by C. Everett

Science fiction

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Number of Ratings: 4
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1-4 of 4

- Edo, March 9, 2022

- Audiart (Davis, CA), February 27, 2017

7 of 8 people found the following review helpful:
Love it and hate it at once., May 14, 2010
by tggdan3 (Michigan)

I love this concept- you are an AI, your power failing, who has to make a body to inhabit. There are 2 paths- an organic body and a robot body.

Then there's the problems.

First, guess the verb (and noun) is huge here. There is a drone, and it's clear you need to use the drone to move around, however, "access drone" (or "access [anything]") gives no feedback, just another prompt. (Apparantly you need to "activate" it).

Then so many things are not named as they should be. The room describes "vats" that can only be referred to by their proper names (which you learn by accessing people's computers". The names of objects change as you examine them.

Building the android is tricky, too. "PUT x ON CHASSIS" does not work. You must "FIX x TO CHASSIS". Also, "android" isn't recognized. Some parts of the androids are "hidden", not described at all- the walkthrough implies you can find them, but even with it I was unable to find some objects.

The story is nice, and you can learn a lot about the characters by reading their journal entries, and it really had me feeling for the AI- but when the AI is named "Abe" and the game doesn't understand "ABE" or "AI", you have problems.

I feel I would really like this game, except for the poor implementation. In fact, the game isn't really hard at all, except for trying to figure out how to get the game to understand your commands.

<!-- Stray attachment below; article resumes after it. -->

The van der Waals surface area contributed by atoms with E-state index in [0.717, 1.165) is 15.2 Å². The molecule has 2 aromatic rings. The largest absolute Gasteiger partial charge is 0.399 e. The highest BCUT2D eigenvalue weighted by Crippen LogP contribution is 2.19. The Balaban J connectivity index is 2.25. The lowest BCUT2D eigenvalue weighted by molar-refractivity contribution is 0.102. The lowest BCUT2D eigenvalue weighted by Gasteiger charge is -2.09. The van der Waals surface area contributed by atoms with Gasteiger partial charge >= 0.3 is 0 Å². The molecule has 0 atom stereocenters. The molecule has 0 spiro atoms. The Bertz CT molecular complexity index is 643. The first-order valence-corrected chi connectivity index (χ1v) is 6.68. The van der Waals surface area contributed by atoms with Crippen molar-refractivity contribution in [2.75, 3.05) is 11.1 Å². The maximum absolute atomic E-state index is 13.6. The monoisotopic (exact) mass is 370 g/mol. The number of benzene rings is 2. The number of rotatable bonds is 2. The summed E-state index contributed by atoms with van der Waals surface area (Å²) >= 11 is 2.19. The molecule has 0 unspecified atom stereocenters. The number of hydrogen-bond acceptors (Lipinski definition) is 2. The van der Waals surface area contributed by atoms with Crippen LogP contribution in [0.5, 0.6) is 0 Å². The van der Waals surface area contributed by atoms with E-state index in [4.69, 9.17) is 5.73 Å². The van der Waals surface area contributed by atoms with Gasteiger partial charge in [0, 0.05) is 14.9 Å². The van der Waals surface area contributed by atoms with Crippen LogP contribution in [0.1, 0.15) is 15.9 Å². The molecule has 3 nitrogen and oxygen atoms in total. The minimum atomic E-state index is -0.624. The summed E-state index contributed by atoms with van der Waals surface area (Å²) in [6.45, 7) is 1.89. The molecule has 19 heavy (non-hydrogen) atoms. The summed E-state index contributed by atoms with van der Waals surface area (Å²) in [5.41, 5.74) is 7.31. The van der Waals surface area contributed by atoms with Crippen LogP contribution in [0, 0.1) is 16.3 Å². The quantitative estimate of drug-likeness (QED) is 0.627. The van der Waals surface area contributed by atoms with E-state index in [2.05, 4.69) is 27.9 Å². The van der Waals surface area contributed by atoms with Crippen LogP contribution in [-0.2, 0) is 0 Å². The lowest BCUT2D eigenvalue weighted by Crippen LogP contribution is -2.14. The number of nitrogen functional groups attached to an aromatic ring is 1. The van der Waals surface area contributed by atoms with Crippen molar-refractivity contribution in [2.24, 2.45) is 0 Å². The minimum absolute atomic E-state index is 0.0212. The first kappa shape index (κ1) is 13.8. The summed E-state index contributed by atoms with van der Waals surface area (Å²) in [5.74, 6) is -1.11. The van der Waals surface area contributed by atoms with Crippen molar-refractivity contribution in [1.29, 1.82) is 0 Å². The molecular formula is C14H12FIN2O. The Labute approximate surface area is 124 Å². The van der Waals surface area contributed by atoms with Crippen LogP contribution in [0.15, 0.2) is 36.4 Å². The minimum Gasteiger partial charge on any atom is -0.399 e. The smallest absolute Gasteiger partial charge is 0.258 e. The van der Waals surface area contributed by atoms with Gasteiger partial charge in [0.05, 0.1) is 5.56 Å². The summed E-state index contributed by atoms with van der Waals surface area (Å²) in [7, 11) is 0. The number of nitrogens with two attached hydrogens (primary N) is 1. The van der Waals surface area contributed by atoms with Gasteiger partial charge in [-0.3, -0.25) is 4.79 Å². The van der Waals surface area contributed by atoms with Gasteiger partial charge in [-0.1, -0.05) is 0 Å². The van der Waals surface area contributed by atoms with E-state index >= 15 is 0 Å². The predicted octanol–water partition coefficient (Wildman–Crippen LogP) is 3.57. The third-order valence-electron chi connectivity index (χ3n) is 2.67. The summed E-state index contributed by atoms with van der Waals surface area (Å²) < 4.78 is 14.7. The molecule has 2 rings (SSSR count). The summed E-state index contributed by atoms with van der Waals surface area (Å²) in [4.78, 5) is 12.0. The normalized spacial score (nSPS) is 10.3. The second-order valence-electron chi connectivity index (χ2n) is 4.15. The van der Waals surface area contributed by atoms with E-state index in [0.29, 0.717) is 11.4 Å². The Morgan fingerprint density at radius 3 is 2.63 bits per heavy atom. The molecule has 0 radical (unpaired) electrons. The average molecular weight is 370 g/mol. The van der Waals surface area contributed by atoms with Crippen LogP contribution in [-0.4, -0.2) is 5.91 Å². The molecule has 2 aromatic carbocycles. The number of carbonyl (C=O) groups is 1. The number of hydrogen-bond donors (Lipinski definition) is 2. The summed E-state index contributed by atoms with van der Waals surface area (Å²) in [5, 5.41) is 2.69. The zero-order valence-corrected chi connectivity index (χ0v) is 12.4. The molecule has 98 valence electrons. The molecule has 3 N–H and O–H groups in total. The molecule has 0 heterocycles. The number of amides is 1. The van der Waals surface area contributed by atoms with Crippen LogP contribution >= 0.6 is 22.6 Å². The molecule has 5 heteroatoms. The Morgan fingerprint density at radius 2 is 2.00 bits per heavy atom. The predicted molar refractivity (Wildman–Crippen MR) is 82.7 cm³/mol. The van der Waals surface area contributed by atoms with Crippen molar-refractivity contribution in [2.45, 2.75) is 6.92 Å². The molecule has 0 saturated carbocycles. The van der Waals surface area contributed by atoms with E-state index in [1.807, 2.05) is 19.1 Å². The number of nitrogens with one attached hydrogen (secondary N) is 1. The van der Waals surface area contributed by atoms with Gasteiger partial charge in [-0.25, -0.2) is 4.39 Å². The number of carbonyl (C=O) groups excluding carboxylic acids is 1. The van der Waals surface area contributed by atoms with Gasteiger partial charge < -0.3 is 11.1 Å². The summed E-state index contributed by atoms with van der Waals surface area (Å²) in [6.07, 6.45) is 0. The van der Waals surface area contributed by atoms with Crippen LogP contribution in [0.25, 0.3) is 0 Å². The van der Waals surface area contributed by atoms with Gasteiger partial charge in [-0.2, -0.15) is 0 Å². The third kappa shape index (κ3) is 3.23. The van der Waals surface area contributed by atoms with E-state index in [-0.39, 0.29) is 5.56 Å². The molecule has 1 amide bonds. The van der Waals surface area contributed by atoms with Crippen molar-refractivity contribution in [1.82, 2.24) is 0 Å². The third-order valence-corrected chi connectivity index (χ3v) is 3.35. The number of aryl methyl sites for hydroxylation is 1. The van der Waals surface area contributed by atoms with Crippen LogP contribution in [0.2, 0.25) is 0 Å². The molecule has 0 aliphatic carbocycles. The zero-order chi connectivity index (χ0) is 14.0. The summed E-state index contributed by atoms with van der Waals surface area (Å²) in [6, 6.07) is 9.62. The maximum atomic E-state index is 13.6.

3 of 6 people found the following review helpful:
Bland and easy, but with some potential , February 17, 2010

Terminal is short, way too easy, and has very little artistic merit. The premise of the game shows potential, but the storyline is never fully developed. Basically, you play a computer-based entity who must build himself a body to escape his present situation.

The descriptions are short and contain grammatical errors. Descriptions of certain items could have been embellished a little more to give the game a better flow. Much of the scenery cannot be interacted with, nor examined. That leaves the player with the ability to examine only the objects necessary to completing the game.

There are two ways the player can win the game and both are very well-clued; too well clued, in my opinion. The puzzle becomes way too easy with all the hints that the player receives throughout the game.

However, despite all its drawbacks, there is some potential in Terminal. Perhaps the author's second game will fare better.

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